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Five Big Problems with Big Oil’s New Analysis of RFS Implementation Issues

May 5, 2011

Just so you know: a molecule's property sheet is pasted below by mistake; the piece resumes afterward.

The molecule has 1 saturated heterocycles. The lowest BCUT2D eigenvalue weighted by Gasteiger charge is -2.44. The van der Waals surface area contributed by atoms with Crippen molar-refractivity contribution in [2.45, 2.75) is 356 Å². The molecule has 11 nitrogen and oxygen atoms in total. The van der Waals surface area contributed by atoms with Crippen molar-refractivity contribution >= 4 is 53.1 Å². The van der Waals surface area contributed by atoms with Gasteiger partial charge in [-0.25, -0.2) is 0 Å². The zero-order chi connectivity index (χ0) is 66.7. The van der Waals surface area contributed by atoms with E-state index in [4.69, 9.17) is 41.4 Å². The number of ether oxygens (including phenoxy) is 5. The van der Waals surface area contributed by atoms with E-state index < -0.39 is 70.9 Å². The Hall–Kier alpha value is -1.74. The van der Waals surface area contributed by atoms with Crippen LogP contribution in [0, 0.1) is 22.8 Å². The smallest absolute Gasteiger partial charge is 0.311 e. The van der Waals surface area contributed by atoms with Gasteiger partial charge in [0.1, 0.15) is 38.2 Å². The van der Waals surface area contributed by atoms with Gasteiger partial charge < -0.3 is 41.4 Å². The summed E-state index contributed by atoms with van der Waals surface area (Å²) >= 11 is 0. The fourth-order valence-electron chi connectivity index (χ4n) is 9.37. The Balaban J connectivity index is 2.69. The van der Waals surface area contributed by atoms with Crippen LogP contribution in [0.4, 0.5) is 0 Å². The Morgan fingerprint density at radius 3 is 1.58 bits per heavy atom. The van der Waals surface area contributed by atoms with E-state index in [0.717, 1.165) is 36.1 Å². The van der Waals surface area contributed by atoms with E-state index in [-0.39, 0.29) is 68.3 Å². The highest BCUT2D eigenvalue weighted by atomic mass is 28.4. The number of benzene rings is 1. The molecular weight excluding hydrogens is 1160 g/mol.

The Energy Policy Research Foundation (EPRINC) recently released a white paper inexplicably suggesting that the cost of the Federal ethanol program exceeds its benefits by a factor of 3 to 1. Among other debatable claims, the paper asserts that the rising cost of corn is a major obstacle to the expansion of the corn ethanol industry, irrespective of the fact that crude oil prices have surged to levels not seen since the 2008 commodity bubble and gasoline prices are approaching record highs. Before debating the specific contentions of the paper, I should point out that EPRINC is a non-profit group funded by Big Oil, staffed by former oil company employees, and directed by a board of trustees that includes the oil refining industry's top lobbyist. EPRINC was formerly (and less ambiguously) known as the Petroleum Industry Research Foundation, or PIRINC. That little disclosure may help you better understand some the biases and preconceptions that immediately rise to the surface of the EPRINC paper. While we're still reviewing the paper and digesting some of the assumptions and assertions, here are five observations and responses to some of the most questionable statements and claims made in the paper. 1. Rising ethanol feedstock costs have been largely offset by higher market prices for ethanol and distillers grains co-products. EPRINC suggests that higher ethanol feedstock costs are rendering ethanol production uneconomical and leading to "...poor profitability, if any, for ethanol producers..." The paper further contends that higher corn costs are somehow contributing to higher gasoline prices. The truth is that ethanol profitability has not deviated from the range typically seen throughout the last three years (Iowa State tracks ethanol profitability on a monthly basis here). Ethanol profit margins are primarily a function of four factors: corn prices and natural gas prices (input costs), and ethanol and distiller grains prices (output values). Obviously, higher output values allow producers to pay more for inputs. Currently, strong prices for ethanol and distillers grains are mostly offsetting the higher input costs that ethanol producers are facing today. It's true that margins are currently tight, but no more so than in March or April of 2010, when corn prices were half of what they are today. Further, ethanol producers hedge their risk by forward contracting for grain, meaning much of the grain being processed by the industry today was purchased at much lower prices. 2. While ethanol prices have in fact risen in response to higher oil and corn prices, they remain substantially lower than gasoline prices. EPRINC acknowledges that ethanol is currently selling for 80 cents/gallon less than gasoline at the wholesale level, but then the paper argues that ethanol prices are "well above" the cost of gasoline. The authors can only make that wild claim by adjusting the market price of ethanol to reflect its lower energy content, a dirty old trick used over and over by disingenuous ethanol detractors. Adjusting ethanol prices to reflect the fuel's lower relative energy content completely ignores the actual utility and value of ethanol in the gasoline market. Blenders and refiners don't necessarily use ethanol for its energy value—they use it for its oxygen and octane value. EPRINC itself recognizes that ethanol's value as an oxygenate for reformulated gasoline drives as much as half of its current usage. Further, oil refiners use high octane ethanol to upgrade otherwise unsellable low octane sources of gasoline (called sub-octane). They use ethanol to blend low quality gasoline to the octane level needed to meet minimum specifications for regular gasoline grades. This practice reduces the refiner's cost of producing gasoline. Refiners also use ethanol to upgrade regular grade gasoline to mid and premium grades. What would blenders and refiners use to meet oxygenation requirements if ethanol wasn't available? What would they use to upgrade poor quality, low octane gasoline? Without question, ethanol is the only fuel on the market today that allows them to do these things cost effectively. So why on Earth should ethanol's price be adjusted to suggest it only has value as a BTU replacement? Even if EPRINC could justify adjusting the ethanol price based on energy content, they "forgot" to reflect the fact that the Volumetric Ethanol Excise Tax Credit (VEETC, or also called the blender's credit) reduces the effective price that the blender pays for ethanol by another 45 cents/gallon. So, rather than ethanol being 80 cents/gallon cheaper than gasoline, it's actually $1.25/gallon cheaper for the blender. If EPRINC repeated its silly energy adjustment calculation and included the impact of VEETC, the energy adjusted price of ethanol ($3.20/gallon) would still be cheaper than gasoline ($3.40/gallon). ($2.60/gallon ethanol - $0.45/gallon VEETC = $2.15/gallon ethanol x 1.49 = $3.20/gallon ethanol on GGE basis). 3. Ethanol is reducing—not increasing—the price of gasoline at the pump. Without providing any evidence whatsoever to substantiate the claims, the EPRINC paper suggests that ethanol " likely to contribute to price increases in gasoline" and that the RFS "...increases prices at the pump." Numerous economic analyses by universities, the investment community, government agencies, and others have concluded that increased use of ethanol is undoubtedly holding gasoline prices lower than they would be otherwise. The latest such study, conducted by economists at Iowa State University and the University of Wisconsin and released by the Center for Agricultural and Rural Development (CARD), found that the increased use of ethanol reduced wholesale gasoline prices by an average of $0.89 per gallon in 2010. The new study, an update to a 2009 Energy Policy paper, also found that the growth in ethanol production reduced gasoline prices by an average of $0.25, or 16%, over the entire decade of 2000-2010. Further, the study determined that gas prices could nearly double if ethanol production came to an immediate halt. Notably, EPRINC has not disputed the findings of the new CARD paper, even when given the chance to do so at this morning's hearing of the House Energy and Commerce Committee's Subcommittee on Energy and Power. 4. The EPRINC paper's back-of-the-envelope cost/benefit calculation for the Federal ethanol program is deeply flawed and misleading. The authors take an overly simplistic and lopsided approach to estimating the cost/benefit ratio of the Federal ethanol program (VEETC and RFS). Using convoluted math, they say "...the loss of taxpayer revenue alone far exceeds the benefits from the program by nearly 3 to 1." In general terms, they arrived at the figure by subtracting the Oak Ridge National Laboratory estimates of oil import savings due to the RFS ($2.7 billion) from the estimated "cost" of VEETC this year ($6 billion). This is a terribly incomplete and dishonest way to estimate the net cost/benefits to the taxpayer of our ethanol policy. For example, the calculation leaves out the reduction in farm program payments that is due to heightened grain demand for ethanol use (isn't it a bit hypocritical to blame ethanol exclusively for higher corn prices, but then not give any credit for the massive reductions in farm payments?!) Nor does the calculation take into account the savings on gasoline prices discussed above. The $0.25/gallon savings on every gallon of gasoline from 2000-2010 means drivers (most of whom are taxpayers) saved an average of $34.5 billion per year over the decade. As Greenwire's Jenny Mandel noted in the New York Times, "That amount far exceeds the federal subsidies for biofuels." And it would far exceed the annual "cost" of VEETC even if you believed it was acceptable to adjust the gasoline savings to reflect ethanol's lower energy content. 5. EPRINC is correct that the 10% "blend wall" is an important obstacle to ethanol expansion, but is incorrect in its assessment of E15 as a "bridge to nowhere." One of the only things we agree with EPRINC on is that the E10 blend wall is a significant impediment to further ethanol expansion. We've been saying that for a long time, and it's the reason our industry supports a transition to allowing (not mandating) the use of E15 in all conventional automobiles. But here's where we disagree: EPRINC says E15 is a "bridge to nowhere" because of the additional regulatory and marketplace hurdles that must be overcome before it can be used widely. The ethanol industry is quite familiar with the litany of E15 rollout issues that EPRINC identifies and we are working to address each and every one of them. At the same time, we are supporting policy proposals that will bring blends above E15 and more flex-fuel vehicles to the marketplace in the longer term. The real "bridge to nowhere" is continuing to rely on foreign crude oil to power our automobiles. It shouldn't come as any surprise that a non-profit group funded and directed by Big Oil would generate a study that distorts the truth about the benefits of ethanol and the RFS. But it is a bit surprising that the paper has gotten as much notice and traction as it has. Hopefully, we've given you some reasons to be skeptical of the EPRINC paper's conclusions and the organization's stance on renewable fuels.